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When the National Library of Medicine announced that its database would be provided free on the web through the web site PUBMED, Vice President Al Gore was on hand to encourage Americans to visit "their neighbourhood medical library", "the home page that makes house calls." Major U.S. television news programs, the Wall Street Journal, and Ann Landers devoted copy to the announcement. If not quite achieving cult status, it was clear that 's rich and unique content would now reach consumers directly.'
Librarians, who prior to 1996 had been the principle mediators between and its users, were involved with the testing of the PubMed user interface. They continue to have reservations about its value in all but limited information-seeking scenarios. For the next few minutes I want to give you information about the evolution of free on the Net, and identify some of the major issues surrounding consumer use of the database, and address issues about its value.'
What is ?
provides in-depth indexing and abstracting of articles in 3800 biomedical journals. It is produced by the National Center for Biotechnology Information (NCBI), at the National Library of Medicine, which is part of the National Institutes of Health. Its coverage includes the U.S. and 70 foreign countries, with a total of 8.6 million records dating back to 1966. Very few of the journals have any consumer focus, nor are they even intended to be read or understood by consumers.'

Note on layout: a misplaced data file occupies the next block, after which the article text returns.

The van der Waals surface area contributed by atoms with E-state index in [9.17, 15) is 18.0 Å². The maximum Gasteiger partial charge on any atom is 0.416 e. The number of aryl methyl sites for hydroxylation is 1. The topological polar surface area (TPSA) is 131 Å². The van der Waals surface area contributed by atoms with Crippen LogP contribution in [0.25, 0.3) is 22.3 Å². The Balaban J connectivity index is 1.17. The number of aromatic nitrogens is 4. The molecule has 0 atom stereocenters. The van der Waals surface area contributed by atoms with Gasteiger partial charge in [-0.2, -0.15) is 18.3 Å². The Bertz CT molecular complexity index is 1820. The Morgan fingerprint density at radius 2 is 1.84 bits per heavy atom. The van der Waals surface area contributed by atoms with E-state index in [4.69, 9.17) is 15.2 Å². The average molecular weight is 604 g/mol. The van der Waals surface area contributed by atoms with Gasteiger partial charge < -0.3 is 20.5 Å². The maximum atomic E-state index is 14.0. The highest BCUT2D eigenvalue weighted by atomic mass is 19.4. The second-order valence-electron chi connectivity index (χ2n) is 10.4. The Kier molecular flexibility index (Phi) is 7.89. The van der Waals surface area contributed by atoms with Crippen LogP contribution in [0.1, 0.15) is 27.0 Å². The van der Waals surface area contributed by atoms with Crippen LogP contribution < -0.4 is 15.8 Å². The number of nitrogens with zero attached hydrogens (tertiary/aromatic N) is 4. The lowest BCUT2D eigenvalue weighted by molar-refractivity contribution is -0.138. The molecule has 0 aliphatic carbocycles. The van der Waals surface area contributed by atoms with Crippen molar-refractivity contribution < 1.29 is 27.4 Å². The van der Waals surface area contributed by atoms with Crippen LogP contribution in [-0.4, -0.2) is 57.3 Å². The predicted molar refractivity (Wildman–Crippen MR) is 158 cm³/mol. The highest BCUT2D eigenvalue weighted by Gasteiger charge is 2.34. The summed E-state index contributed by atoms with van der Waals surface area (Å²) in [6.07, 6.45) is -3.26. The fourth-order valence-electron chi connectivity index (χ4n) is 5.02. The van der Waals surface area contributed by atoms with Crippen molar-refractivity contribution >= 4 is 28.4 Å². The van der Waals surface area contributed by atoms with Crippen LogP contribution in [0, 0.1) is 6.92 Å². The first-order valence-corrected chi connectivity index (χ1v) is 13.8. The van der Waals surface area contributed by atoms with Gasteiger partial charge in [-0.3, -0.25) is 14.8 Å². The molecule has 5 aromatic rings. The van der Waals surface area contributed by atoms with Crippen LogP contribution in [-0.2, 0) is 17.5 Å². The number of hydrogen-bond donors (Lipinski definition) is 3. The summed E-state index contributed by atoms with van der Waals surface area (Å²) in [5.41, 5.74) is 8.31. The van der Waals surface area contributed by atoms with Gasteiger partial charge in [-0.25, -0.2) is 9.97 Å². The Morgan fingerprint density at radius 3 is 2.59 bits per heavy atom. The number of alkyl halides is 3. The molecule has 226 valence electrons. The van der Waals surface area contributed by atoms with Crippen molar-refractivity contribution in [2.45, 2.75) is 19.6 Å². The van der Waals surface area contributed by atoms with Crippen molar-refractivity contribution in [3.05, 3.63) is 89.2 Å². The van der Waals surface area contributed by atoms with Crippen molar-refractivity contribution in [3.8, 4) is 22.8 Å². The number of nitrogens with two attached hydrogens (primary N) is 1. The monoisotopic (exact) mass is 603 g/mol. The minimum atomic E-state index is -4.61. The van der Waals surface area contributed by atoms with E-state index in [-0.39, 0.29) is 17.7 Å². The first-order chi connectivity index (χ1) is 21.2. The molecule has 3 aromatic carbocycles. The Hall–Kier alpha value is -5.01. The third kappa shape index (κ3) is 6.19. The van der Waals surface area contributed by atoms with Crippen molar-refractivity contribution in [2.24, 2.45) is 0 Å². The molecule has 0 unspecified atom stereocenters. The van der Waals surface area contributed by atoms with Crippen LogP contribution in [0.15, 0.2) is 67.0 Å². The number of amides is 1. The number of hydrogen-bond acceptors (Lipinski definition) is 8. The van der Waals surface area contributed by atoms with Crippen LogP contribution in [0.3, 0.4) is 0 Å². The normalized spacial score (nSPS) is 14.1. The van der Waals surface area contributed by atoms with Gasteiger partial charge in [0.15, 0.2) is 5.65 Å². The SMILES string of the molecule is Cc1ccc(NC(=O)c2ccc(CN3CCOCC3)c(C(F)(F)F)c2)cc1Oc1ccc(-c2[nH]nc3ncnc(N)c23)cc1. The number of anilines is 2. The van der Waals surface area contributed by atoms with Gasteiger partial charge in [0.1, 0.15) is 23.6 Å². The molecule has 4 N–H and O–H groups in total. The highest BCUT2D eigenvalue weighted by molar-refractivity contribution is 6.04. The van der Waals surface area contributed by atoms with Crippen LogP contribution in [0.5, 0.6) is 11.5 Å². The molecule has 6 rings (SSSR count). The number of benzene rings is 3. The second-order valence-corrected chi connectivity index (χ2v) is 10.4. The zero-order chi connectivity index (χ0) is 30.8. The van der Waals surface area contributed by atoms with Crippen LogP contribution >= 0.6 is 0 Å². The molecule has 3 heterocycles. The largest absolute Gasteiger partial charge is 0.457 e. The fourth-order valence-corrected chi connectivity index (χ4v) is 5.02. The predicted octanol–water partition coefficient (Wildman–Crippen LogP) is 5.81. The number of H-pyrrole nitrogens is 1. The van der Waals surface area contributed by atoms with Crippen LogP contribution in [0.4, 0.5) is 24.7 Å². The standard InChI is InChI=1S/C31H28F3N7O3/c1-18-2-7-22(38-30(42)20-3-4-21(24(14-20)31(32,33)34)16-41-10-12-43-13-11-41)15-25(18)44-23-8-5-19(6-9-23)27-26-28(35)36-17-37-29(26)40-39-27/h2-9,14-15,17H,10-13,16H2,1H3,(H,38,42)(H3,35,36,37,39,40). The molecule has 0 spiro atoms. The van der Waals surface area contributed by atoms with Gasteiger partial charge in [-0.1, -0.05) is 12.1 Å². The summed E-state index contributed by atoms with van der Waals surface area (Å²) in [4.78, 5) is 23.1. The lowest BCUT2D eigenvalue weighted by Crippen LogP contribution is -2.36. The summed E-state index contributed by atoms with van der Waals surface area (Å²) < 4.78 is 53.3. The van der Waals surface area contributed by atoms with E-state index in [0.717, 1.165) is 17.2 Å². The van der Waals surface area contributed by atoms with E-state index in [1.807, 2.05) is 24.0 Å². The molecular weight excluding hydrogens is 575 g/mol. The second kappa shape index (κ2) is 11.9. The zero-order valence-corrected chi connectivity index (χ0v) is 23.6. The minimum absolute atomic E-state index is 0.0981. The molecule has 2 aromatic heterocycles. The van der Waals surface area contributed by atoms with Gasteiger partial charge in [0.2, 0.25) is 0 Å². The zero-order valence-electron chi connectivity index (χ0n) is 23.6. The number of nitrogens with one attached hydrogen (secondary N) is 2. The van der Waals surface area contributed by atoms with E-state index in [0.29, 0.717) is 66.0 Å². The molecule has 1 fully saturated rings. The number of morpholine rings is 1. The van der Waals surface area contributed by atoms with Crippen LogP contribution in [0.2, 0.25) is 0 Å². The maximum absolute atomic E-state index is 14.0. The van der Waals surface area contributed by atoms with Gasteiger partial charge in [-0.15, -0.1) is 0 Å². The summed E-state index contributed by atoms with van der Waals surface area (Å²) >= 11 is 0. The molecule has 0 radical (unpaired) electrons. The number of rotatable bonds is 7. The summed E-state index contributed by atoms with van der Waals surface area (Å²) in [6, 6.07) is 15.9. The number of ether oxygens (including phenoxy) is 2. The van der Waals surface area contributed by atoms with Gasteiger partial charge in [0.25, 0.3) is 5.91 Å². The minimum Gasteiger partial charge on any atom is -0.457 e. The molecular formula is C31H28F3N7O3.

MEDLINE is but one of 40 databases in the MEDLARS family of databases, which includes AIDSLINE, TOXLINE, and HEALTHSTAR. There is overlap among many of the MEDLARS databases, but some unique coverage in each as well.'

The Journey from Fee to Free

How did we get to free MEDLINE on the Internet? Until the mid-70's the National Library of Medicine provided access to both the MEDLINE database and its modes of access. There were two: the printed INDEX MEDICUS, and a complex computer search interface. This search interface permitted very precise searching of medical topics. It was intended for use by medical librarians who received in-depth training in searching methodologies, and it was expected that they would use this interface regularly. That search interface is still available and is still the choice of many medical librarians for speed and effectiveness.'

The purchase of MEDLINE data by other American organizations began in early 1970's. A few third-party vendors, such as SILVERPLATTER, OVID, and DIALOG, saw several untapped markets. These vendors took the data and developed their own user interfaces, then repackaged everything and sold it to libraries, business information services, and directly to health professionals, mainly physicians.'

Grateful Med is software created by NLM for accessing its MEDLARS databases by health care professionals who are not librarians. Its introduction coincided with the increasing availability and affordability of personal computers. Using a template to guide searching and a sophisticated thesaurus called the Unified Medical Language System , the Grateful Med software enabled medically sophisticated users to conduct searches without having to know special search language. They still had to dial into the database, pay connect time charges and citation charges, but the software would mediate their encounter and guide them through the database's complex structure.'